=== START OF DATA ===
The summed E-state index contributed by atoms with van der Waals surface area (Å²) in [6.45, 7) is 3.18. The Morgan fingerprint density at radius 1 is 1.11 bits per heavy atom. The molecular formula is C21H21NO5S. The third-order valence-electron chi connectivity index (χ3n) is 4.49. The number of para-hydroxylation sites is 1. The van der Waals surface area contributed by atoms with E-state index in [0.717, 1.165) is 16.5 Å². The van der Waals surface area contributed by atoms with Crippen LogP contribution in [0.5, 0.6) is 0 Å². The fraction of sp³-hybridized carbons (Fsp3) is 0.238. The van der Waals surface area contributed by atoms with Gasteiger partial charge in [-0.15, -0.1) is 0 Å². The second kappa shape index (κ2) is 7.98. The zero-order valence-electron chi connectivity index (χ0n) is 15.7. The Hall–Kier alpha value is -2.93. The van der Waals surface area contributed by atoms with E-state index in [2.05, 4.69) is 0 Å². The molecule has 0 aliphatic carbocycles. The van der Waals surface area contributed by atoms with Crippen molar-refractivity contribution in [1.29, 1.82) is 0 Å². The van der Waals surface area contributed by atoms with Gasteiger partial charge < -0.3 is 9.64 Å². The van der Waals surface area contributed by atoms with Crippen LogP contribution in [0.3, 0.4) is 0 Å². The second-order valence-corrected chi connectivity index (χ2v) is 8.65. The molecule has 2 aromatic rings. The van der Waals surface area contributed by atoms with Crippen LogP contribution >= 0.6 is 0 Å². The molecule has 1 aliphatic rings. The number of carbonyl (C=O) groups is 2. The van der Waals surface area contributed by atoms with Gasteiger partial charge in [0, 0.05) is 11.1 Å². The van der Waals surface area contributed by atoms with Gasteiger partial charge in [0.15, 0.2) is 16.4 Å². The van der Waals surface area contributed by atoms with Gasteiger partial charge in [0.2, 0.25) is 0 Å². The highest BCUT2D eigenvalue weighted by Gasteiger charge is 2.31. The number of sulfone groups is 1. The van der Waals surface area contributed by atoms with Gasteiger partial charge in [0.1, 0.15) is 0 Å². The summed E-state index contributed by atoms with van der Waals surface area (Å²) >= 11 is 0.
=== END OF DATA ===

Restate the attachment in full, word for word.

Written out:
The summed E-state index contributed by atoms with van der Waals surface area (Å²) in [6.45, 7) is 3.18. The Morgan fingerprint density at radius 1 is 1.11 bits per heavy atom. The molecular formula is C21H21NO5S. The third-order valence-electron chi connectivity index (χ3n) is 4.49. The number of para-hydroxylation sites is 1. The van der Waals surface area contributed by atoms with E-state index in [0.717, 1.165) is 16.5 Å². The van der Waals surface area contributed by atoms with Crippen LogP contribution in [0.5, 0.6) is 0 Å². The fraction of sp³-hybridized carbons (Fsp3) is 0.238. The van der Waals surface area contributed by atoms with Gasteiger partial charge in [-0.15, -0.1) is 0 Å². The second kappa shape index (κ2) is 7.98. The zero-order valence-electron chi connectivity index (χ0n) is 15.7. The Hall–Kier alpha value is -2.93. The van der Waals surface area contributed by atoms with E-state index in [2.05, 4.69) is 0 Å². The molecule has 0 aliphatic carbocycles. The van der Waals surface area contributed by atoms with Crippen molar-refractivity contribution in [1.29, 1.82) is 0 Å². The van der Waals surface area contributed by atoms with Gasteiger partial charge < -0.3 is 9.64 Å². The van der Waals surface area contributed by atoms with Crippen LogP contribution in [0.3, 0.4) is 0 Å². The second-order valence-corrected chi connectivity index (χ2v) is 8.65. The molecule has 2 aromatic rings. The van der Waals surface area contributed by atoms with Crippen LogP contribution >= 0.6 is 0 Å². The molecule has 1 aliphatic rings. The number of carbonyl (C=O) groups is 2. The van der Waals surface area contributed by atoms with Gasteiger partial charge in [0, 0.05) is 11.1 Å². The van der Waals surface area contributed by atoms with Gasteiger partial charge in [0.15, 0.2) is 16.4 Å². The van der Waals surface area contributed by atoms with Gasteiger partial charge in [0.2, 0.25) is 0 Å². The highest BCUT2D eigenvalue weighted by Gasteiger charge is 2.31. The number of sulfone groups is 1. The van der Waals surface area contributed by atoms with Gasteiger partial charge in [0.1, 0.15) is 0 Å². The summed E-state index contributed by atoms with van der Waals surface area (Å²) >= 11 is 0.